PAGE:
Examining insomnia subtypes in patients with co-morbid insomnia and sleep apnea

A. Sweetman, L. Lack, P. Catcheside, N. Antic, C.-L. Chai-Coetzer, S. Smith, J. Douglas, A. O'Grady, D. Paul, N. Dunn, D. Mc Evoy

    Research output: Contribution to journalMeeting Abstractpeer-review

    Abstract

    Objectives: Recent research suggests that Co-morbid Insomnia and Sleep Apnea (COMISA) is highly prevalent and debilitating. It is also a heterogeneous disorder, requiring tailored diagnostic and treatment approaches. For example, COMISA patients with Difficulties Initiating Sleep (DIS) are thought to have different underlying mechanisms, and require different treatment approaches, compared to patients with Difficulties Maintaining Sleep (DMS). It is important to better understand the specific characteristics of each subtype to tailor and optimise insomnia treatment. Methods: Participants included 115 COMISA patients (ICSD-2).Participants were divided into those with DIS (average sleep onset latency >30 min), DMS (average wake after sleep onset >45 min), or Difficulties Initiating and Maintaining Sleep (DIMS; both criteria). The following symptoms were compared between groups; daytime impairments, daytime sleepiness, dysfunctional beliefs about sleep, anxiety, stress, and depression. Results: 17 participants had DIS, 39 had DMS, and 59 had DIMS. Patients with DIS reported greater daytime impairments than patients with DMS or DIMS, and increased depression, anxiety, and dysfunctional beliefs about sleep compared to patients with DMS. Patients with DMS reported lower stress than patients with DIS or DIMS. No significant group-differences in daytime sleepiness were found. Conclusions: It is suggested that COMISA patients with DIS and DMS require different treatment approaches. These results suggest that patients with DIS suffer greater daytime impairments, increased symptoms of depression, anxiety and stress, and greater dysfunctional cognitions, compared to patients with DMS. COMISA patients with DIS appear to experience psychophysiological insomnia, which may negatively impact PAP treatment responses. Disclosure: Research Funded by NHMRC Grant: 104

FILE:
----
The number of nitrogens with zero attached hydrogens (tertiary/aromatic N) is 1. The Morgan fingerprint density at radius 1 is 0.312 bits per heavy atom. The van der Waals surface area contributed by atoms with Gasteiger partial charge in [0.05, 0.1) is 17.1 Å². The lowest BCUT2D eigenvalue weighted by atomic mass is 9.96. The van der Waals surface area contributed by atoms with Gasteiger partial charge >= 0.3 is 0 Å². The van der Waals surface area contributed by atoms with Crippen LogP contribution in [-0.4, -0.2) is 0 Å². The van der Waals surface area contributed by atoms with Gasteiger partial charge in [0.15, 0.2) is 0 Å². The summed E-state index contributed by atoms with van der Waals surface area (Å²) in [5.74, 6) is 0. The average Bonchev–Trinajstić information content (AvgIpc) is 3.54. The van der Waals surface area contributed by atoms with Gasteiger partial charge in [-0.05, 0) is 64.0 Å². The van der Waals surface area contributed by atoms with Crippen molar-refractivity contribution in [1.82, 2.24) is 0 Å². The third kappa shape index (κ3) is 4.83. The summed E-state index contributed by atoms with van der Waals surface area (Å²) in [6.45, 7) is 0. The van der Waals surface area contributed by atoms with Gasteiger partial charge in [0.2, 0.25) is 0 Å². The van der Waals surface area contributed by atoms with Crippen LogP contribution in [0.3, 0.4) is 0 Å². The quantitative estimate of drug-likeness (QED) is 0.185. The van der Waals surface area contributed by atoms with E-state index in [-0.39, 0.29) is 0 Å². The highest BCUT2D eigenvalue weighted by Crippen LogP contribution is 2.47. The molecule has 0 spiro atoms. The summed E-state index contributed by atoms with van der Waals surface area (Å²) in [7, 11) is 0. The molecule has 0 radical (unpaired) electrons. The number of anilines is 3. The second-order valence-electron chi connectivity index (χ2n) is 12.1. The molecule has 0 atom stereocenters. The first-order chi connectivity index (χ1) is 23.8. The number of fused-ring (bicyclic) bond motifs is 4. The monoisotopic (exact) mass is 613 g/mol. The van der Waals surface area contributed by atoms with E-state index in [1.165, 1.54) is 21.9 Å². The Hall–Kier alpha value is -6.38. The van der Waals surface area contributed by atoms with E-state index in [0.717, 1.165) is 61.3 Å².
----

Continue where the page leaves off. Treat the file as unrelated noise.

Original languageEnglish
    Pages (from-to)119
    Number of pages1
    JournalJournal of Sleep Research
    Volume25
    Issue numberS1
    DOIs
    Publication statusPublished - Sep 2016
    Event23rd Congress of the European Sleep Research Society - Bologna, Italy
    Duration: 13 Sep 201616 Sep 2016

    Keywords

    • sleep apnea
    • insomnia
    • Co-morbid Insomnia
    • COMISA

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